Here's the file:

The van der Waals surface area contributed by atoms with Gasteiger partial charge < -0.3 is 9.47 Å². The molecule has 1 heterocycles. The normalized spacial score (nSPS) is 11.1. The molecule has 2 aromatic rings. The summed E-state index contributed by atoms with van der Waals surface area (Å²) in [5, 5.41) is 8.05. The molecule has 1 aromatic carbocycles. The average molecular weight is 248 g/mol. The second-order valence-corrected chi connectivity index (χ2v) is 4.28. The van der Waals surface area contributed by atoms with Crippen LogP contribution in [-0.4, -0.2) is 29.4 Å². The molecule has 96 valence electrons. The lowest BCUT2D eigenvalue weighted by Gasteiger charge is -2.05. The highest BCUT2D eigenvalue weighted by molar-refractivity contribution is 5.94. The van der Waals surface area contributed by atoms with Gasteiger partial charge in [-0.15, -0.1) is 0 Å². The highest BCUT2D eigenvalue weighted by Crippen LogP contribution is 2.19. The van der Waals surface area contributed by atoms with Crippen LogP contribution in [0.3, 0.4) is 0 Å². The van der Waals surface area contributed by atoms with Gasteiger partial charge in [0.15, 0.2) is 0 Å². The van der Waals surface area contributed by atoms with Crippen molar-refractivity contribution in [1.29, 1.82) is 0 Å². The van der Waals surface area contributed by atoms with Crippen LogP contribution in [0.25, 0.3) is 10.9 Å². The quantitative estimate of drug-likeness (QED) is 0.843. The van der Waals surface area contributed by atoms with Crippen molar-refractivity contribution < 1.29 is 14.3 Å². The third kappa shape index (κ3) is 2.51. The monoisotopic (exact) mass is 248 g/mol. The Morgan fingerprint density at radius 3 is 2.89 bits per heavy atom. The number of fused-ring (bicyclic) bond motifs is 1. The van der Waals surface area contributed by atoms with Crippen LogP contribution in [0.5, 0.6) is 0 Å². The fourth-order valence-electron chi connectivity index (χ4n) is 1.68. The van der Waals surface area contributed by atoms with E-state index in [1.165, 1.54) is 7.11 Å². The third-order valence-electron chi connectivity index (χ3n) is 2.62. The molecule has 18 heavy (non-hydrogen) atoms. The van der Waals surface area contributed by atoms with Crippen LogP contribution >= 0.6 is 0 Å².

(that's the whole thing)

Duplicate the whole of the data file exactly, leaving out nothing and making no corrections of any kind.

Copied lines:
The van der Waals surface area contributed by atoms with Gasteiger partial charge < -0.3 is 9.47 Å². The molecule has 1 heterocycles. The normalized spacial score (nSPS) is 11.1. The molecule has 2 aromatic rings. The summed E-state index contributed by atoms with van der Waals surface area (Å²) in [5, 5.41) is 8.05. The molecule has 1 aromatic carbocycles. The average molecular weight is 248 g/mol. The second-order valence-corrected chi connectivity index (χ2v) is 4.28. The van der Waals surface area contributed by atoms with Crippen LogP contribution in [-0.4, -0.2) is 29.4 Å². The molecule has 96 valence electrons. The lowest BCUT2D eigenvalue weighted by Gasteiger charge is -2.05. The highest BCUT2D eigenvalue weighted by molar-refractivity contribution is 5.94. The van der Waals surface area contributed by atoms with Gasteiger partial charge in [-0.15, -0.1) is 0 Å². The highest BCUT2D eigenvalue weighted by Crippen LogP contribution is 2.19. The van der Waals surface area contributed by atoms with Crippen LogP contribution in [0.3, 0.4) is 0 Å². The van der Waals surface area contributed by atoms with Gasteiger partial charge in [0.15, 0.2) is 0 Å². The van der Waals surface area contributed by atoms with Crippen molar-refractivity contribution in [1.29, 1.82) is 0 Å². The van der Waals surface area contributed by atoms with Crippen LogP contribution in [0.25, 0.3) is 10.9 Å². The quantitative estimate of drug-likeness (QED) is 0.843. The van der Waals surface area contributed by atoms with Crippen molar-refractivity contribution < 1.29 is 14.3 Å². The third kappa shape index (κ3) is 2.51. The monoisotopic (exact) mass is 248 g/mol. The Morgan fingerprint density at radius 3 is 2.89 bits per heavy atom. The number of fused-ring (bicyclic) bond motifs is 1. The van der Waals surface area contributed by atoms with Crippen LogP contribution in [0.5, 0.6) is 0 Å². The fourth-order valence-electron chi connectivity index (χ4n) is 1.68. The van der Waals surface area contributed by atoms with E-state index in [1.165, 1.54) is 7.11 Å². The third-order valence-electron chi connectivity index (χ3n) is 2.62. The molecule has 18 heavy (non-hydrogen) atoms. The van der Waals surface area contributed by atoms with Crippen LogP contribution >= 0.6 is 0 Å².